Method: A systematic search for electronic databases, APA PsycINFO, British Nursing Index, Sociological Abstracts, and Social Services Abstracts, was performed using three groups of search terms: 1) family; 2) risk (safety OR maltreatment OR abuse); 3) assessment (evaluation OR measure OR scale). An initial search of electronic databases was conducted on November 30th, 2019 restricting the studies to peer-reviewed English articles published between December 1st, 2009 to November 30th, 2019. Reference lists of included studies were hand-searched for relevant studies. Two independent reviewers screened all articles and extracted the data. All differences were resolved by a third reviewer. This study evaluated the family risk assessment tools according to the Consensus-based Standards for the Selection of Health Measurement Instruments (COSMIN) checklist. All results on psychometric properties (internal consistency, reliability, measurement error, content validity, structural validity, hypothesis testing, cross-cultural validity, and criterion validity) from available studies were summarized into the psychometric property per assessment tool based on a modified Criteria for Good Psychometric Properties.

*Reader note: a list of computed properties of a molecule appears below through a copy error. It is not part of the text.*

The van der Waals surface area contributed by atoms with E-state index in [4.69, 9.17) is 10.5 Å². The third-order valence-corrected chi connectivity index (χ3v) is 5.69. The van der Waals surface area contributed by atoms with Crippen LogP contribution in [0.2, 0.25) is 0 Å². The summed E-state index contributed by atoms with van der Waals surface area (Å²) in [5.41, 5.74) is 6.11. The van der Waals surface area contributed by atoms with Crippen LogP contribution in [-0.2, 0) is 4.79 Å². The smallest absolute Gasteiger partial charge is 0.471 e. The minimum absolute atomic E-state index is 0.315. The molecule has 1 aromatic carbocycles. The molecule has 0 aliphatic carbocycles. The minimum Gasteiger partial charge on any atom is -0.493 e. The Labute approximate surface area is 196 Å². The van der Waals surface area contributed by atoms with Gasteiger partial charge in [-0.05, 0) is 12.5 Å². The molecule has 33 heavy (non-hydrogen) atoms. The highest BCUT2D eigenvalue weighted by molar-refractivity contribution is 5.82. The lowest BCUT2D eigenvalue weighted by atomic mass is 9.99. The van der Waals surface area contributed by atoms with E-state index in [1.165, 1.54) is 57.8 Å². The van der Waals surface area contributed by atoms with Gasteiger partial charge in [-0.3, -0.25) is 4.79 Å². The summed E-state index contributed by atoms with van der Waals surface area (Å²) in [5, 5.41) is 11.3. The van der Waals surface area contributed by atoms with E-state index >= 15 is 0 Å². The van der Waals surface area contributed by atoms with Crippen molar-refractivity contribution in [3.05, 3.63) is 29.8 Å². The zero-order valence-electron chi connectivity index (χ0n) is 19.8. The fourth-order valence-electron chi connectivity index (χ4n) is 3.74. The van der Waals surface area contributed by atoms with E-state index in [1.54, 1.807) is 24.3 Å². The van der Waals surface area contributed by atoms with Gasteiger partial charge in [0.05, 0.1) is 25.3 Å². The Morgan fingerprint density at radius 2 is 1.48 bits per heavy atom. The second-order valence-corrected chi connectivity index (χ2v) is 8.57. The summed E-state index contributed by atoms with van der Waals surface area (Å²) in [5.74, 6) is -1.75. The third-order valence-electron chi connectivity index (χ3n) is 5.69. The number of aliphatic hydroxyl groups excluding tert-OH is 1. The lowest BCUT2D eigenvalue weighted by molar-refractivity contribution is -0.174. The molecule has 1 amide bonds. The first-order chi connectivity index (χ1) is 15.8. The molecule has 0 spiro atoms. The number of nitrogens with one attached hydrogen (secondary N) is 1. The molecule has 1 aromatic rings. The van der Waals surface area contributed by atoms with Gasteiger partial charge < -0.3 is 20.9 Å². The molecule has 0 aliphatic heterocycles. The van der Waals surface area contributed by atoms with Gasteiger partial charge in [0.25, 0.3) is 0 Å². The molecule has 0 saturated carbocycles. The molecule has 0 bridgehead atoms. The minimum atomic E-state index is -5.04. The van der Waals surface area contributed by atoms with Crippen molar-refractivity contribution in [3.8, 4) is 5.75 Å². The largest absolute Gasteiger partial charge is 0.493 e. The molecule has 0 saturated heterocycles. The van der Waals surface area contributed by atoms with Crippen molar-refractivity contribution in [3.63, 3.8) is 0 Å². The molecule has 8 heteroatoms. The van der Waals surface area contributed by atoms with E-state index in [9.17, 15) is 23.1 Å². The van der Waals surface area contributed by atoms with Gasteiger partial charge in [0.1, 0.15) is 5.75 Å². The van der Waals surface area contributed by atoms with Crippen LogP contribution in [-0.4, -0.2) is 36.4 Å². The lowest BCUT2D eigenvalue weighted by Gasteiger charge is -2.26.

Result: 80 studies representing 34 family risk assessment tools were screened in from a total of 8243 studies. Four dimensions, individual level, interpersonal level, community level and societal level, are generated. The risk and protective factors at the individual and interpersonal level was most frequently measured, whereas the risk and protective factors at community and societal levels are less assessed. High-quality evidence was limited. No assessment tool reported adequate levels of evidence in all criteria. No criteria were met by all assessment tools.
Conclusion: Available evidence concerning the quality of assessment tools is limited. Based on the evaluation results of this studies, it is reasonable to conclude that no assessment tool is worth to be recommended as a suitable assessment tool with higher quality and stronger evidence than all others. Parenting Stress Index-Short Form and Physical Abuse and Neglect Scale show promising results in more criteria than other assessment tools, but still, need further validation. This study recommends practitioners to take caution when adopting Check List of Child Safety due to its low to moderate evidence in three available criteria. Further studies are needed to validate the quality and properties of family risk assessment tools.